Budget analysis: Osborne offers election sneak preview
When Gordon Brown was the chancellor, reporters like me would add up how many times he used his favourite word - "prudence".
For George Osborne today, there was another word that both leapt out and summed up what the Budget was all about.
By my calculations, he used it five times in the first two-and-a-half minutes.
That word: "Choose."
Which is just what the country has to do in 50 days' time - polling day.
He even used the phrase "we choose the future".
Literally, it's something we all have little option but to do.
Rhetorically, it amounted to this: it's them (Labour) or us.
Think of today as the equivalent of you or me being able to turn up at a job interview a day early - and have a crack before anyone else at trying to get the gig.
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That's the opportunity the chancellor had, to try to translate an increasingly perky-looking economy into votes for the Conservatives in May.
So that is why very early on there were direct, specific references to those he needs to court: "This Budget backs... savers and pensioners... the self-employed, the small business-owner and the homebuyer."
He also aimed to close off the attack lines the Tories anticipate from Labour during the election campaign, particularly over the scale of cuts to come.
Ever since the Autumn Statement in December, the chancellor's mini Budget, Labour has regularly been quoting the independent Office for Budget Responsibility's projection at the time.
The OBR said the spending plans Mr Osborne set out then would see "government consumption of goods and services" - or government spending - fall to its lowest level, as a share of national income, since 1938.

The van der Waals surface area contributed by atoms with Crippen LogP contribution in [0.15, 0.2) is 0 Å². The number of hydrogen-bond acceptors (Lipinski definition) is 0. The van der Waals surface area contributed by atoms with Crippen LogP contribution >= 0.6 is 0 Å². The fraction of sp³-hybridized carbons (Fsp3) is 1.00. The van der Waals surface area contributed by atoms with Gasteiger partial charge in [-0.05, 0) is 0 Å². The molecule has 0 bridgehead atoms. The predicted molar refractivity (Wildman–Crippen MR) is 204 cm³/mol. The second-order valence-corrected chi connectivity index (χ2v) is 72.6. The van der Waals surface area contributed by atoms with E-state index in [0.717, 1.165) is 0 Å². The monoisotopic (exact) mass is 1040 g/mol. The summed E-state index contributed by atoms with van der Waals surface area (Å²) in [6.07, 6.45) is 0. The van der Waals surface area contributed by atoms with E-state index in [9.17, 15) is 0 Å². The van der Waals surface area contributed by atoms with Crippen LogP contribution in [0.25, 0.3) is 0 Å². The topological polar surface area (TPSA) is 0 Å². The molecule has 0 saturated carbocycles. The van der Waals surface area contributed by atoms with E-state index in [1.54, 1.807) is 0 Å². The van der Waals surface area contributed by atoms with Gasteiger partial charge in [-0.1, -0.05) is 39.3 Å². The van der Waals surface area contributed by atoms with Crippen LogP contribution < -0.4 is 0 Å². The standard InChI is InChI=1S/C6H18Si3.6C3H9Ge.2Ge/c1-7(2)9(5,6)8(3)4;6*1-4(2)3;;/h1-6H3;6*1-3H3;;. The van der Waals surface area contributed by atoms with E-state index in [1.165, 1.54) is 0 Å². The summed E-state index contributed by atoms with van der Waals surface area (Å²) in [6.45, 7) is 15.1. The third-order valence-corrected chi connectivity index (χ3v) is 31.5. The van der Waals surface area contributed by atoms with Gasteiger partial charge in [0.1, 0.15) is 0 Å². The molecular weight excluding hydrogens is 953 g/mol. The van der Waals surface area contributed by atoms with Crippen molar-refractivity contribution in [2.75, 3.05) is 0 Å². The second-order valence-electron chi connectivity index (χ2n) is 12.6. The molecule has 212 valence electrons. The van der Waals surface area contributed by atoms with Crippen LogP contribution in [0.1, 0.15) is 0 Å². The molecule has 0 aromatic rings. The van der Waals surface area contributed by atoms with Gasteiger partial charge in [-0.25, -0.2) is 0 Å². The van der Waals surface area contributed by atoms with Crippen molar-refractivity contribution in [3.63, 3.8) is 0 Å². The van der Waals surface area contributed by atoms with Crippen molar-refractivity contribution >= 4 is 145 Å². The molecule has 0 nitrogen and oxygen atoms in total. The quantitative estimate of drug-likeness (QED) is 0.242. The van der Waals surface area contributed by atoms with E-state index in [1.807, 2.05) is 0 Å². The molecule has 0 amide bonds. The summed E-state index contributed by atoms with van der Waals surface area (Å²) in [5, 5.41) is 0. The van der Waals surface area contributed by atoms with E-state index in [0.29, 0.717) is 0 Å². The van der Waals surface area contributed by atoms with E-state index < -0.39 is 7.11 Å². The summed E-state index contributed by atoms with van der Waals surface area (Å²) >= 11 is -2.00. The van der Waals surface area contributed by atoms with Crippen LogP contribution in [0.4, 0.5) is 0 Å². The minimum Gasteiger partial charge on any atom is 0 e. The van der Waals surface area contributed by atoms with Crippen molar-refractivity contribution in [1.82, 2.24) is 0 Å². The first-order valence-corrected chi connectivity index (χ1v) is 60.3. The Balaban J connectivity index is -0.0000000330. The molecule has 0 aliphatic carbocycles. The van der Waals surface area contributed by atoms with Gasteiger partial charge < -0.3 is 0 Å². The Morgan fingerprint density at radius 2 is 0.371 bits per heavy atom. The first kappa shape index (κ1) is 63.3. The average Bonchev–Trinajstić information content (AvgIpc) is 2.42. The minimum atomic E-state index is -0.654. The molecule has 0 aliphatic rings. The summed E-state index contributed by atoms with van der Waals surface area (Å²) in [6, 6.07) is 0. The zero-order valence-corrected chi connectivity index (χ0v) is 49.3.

But today the chancellor said the squeeze on public spending would end a year earlier than previously announced and it would rise in line with economic growth in 2019/20 - meaning, as he put it, "state spending as a share of our national income the same size as Britain had in the year 2000".
Or, when Tony Blair was prime minister.
And, sure enough, those referees the OBR agree. On page five of their document published today, it says: "Public spending as a share of GDP no longer falls to a post-war low in 2019-20."
So what else was in there?
The electoral biscuit tin was out, and a few jammy dodgers offered to marginal constituencies, name checked here and there.
Burton, Keighley, Castle Point, Norwich North - they all got a mention.
So what did Labour have to say in response?
It is arguably the hardest day in the job for a Leader of the Opposition - being forced to reply to something he has only just heard, reliant on scraps of paper being handed to him in the chamber, the brain waves of his backroom team holed up somewhere nearby.
In essence, and as you would expect, he wanted to play what he sees as Labour's greatest hits in the election campaign: the NHS and the potential scale of cuts to come under the Tories.
Those cuts, he insisted, would still be "extreme" under the Conservatives.
Of course, there would be cuts under Labour as well.
And he picked up on George Osborne barely mentioning the health service - something Mr Miliband described as a "glaring omission".
Talking of things being left out - at the Autumn Statement in December, the Liberal Democrat leader Nick Clegg excluded himself, by not turning up.
He was there today, yellow tie on, but the reality of coalition meant he was glued to his seat, unable to contribute to the exchanges.
That reality of coalition only has days left to run - with the last big Parliamentary moment before the election now done, the campaign trail awaits.